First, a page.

Do Stressed Men Prefer Overweight Women?

New research suggests stress levels can affect men’s perception of the “ideal” female body type.

When men are stressed, their perception of the “ideal” female body may change.

That’s according to new research published yesterday, which found that men who are stressed are more likely to prefer heavier females over skinny or underweight females. The results suggest that humans’ judgements when it comes to attraction are shaped when they experience a change in their environments.

The study involved 81 white British males. (Researchers note that they only used British participants, since observer ethnicity may have an impact on body size judgements.) They were divided into experimental and control groups. While the experimental group underwent a series of tests, the control group had to sit silently in a separate room.

In order to increase stress levels, each participant in the experimental group had to undergo a fake job interview and give a five-minute speech to a hiring committee to convince them he was a worthy candidate. Then, all participants had to mentally subtract 13 from 1,022 as fast as possible.

Afterward, both groups were presented ten photos of women ranging in weight from emaciated to obese, and were asked to rate each photo on physical attractiveness. The men also had to rate their current appetite (“I am not hungry at all” versus “I have never been more hungry”).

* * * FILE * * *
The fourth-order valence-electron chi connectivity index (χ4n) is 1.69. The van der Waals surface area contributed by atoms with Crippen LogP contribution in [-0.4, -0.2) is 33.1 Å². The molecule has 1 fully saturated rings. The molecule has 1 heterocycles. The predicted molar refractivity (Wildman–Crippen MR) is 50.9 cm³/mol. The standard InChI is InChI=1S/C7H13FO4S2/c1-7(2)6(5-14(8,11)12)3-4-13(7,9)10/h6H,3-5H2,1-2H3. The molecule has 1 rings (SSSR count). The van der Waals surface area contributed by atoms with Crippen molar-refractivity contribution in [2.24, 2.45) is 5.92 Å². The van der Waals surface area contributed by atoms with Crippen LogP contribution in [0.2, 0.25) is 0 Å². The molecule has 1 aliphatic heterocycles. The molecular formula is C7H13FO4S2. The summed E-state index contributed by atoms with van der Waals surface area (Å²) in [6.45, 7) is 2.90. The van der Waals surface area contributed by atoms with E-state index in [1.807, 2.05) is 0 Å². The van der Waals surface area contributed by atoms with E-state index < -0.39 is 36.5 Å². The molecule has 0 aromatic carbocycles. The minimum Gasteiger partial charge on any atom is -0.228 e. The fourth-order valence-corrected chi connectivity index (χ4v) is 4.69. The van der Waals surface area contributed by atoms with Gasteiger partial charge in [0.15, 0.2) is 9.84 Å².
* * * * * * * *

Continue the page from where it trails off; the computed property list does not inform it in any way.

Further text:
The researchers found that while both groups reported the same level of hunger, the stressed group showed a much stronger preference for women who were normal weight, overweight, or obese compared with the control group. The experimental group also rated significantly heavier women as their ideal body type compared with the control group.

But what role does stress really play in shaping men’s preferred body types among women? It has to do with widely acknowledged notion that ideal body sizes are shaped by individuals’ resource security, researchers wrote. “Heavier body sizes are preferred where or when resources are unpredictable or unavailable”—in other words, in stressful environments.

It turns out that according to the environmental security hypothesis, humans tend to prefer others with mature physical characteristics, which are associated with the ability to handle threatening situations. “More mature physical features may communicate attributes such as strength, control, and independence during periods when such qualities should be most desired.”

While the researchers cited some limitations to the study, they note that the findings may help combat body-image disorders and dispel the notion that “one size fits all.”

The full study is available at the PLoS ONE website.